The National Academies: What You Need To Know About Infectious Disease

The National Academies

What You Need To Know About Infectious Disease

Prevention & Treatment

Vaccines & Medicines

Medicines have existed in human society probably as long as sickness itself. However, with the advent of the modern pharmaceutical industry, biochemical approaches to preventing and treating disease have acquired a new level of prominence in the evolving relationship between microbes and their human hosts.

Vaccines

Many diseases that were once common—such as polio, measles, mumps, and tetanus—are now rare or well controlled because of vaccines.

We may not like getting vaccinated, but it has contributed greatly to our protection from harmful, if not deadly, diseases. Learn what vaccines are and how they work.

More about vaccines

Antibiotics & Antivirals

As bacteria and viruses mutate (or change), antibiotics and antivirals can lose their effectiveness against them.

When you become ill with a bacterial or viral infection, your doctor commonly prescribes an antibiotic or antiviral medication. Find out more about the use of these medicines and what is challenging their effectiveness.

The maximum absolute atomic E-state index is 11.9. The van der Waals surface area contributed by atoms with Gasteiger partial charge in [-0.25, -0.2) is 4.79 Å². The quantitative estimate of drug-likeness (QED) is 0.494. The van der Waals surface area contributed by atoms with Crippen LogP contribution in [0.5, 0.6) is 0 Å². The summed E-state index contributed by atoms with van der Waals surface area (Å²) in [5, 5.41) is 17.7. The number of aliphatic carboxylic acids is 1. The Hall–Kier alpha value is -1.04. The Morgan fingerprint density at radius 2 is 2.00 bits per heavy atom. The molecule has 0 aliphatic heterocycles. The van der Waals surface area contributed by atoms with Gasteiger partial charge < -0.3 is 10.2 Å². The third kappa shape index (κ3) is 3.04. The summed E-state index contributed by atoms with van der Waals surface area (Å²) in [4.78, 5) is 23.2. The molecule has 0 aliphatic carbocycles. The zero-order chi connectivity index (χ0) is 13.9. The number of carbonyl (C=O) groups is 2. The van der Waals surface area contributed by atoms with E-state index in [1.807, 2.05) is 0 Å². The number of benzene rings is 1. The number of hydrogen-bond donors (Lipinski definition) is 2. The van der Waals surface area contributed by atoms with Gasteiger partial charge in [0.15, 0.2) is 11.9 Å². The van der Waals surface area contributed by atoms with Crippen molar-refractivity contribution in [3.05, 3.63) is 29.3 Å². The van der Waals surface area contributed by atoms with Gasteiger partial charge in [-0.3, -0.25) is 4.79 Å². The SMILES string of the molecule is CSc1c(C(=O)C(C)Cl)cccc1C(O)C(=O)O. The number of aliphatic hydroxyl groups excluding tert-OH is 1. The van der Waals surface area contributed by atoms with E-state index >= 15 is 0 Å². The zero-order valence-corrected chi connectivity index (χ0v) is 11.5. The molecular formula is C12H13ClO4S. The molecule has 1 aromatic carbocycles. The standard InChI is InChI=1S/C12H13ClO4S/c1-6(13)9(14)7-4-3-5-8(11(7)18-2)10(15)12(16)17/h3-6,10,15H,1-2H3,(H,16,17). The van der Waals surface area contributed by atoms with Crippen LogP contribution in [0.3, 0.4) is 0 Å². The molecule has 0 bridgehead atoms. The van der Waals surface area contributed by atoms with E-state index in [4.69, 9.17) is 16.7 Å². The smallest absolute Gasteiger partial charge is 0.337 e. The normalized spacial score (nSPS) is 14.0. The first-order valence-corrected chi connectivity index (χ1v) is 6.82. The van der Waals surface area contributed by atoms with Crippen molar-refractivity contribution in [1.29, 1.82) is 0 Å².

More about antibiotics & antivirals

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Infectious Disease Videos

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What You Need to Know About Infectious Disease

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Disease Watchlist

What do you know about infectious disease?

True or False: Major pharmaceutical companies have great interest in dedicating resources to the antibiotics market because these short-course drugs are more profitable than drugs that treat chronic conditions and lifestyle ailments, such as high blood pressure or high cholesterol.

  • Sorry, that’s incorrect.

    Drugs that treat chronic conditions and lifestyle ailments are more profitable. Modern medicine needs new kinds of antibiotics to treat drug-resistant infections, but antibiotic research and development are expensive, risky, and time-consuming.

  • Correct!

    Drugs that treat chronic conditions and lifestyle ailments are more profitable. Modern medicine needs new kinds of antibiotics to treat drug-resistant infections, but antibiotic research and development are expensive, risky, and time-consuming.

Infectious Disease Defined

World Health Organization (WHO)

The directing and coordinating authority for health within the United Nations system, responsible for providing leadership on global health matters, shaping the health research agenda, setting norms and standards, articulating evidence-based policy options, providing technical support to countries and monitoring and assessing health trends.

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National Academies Press

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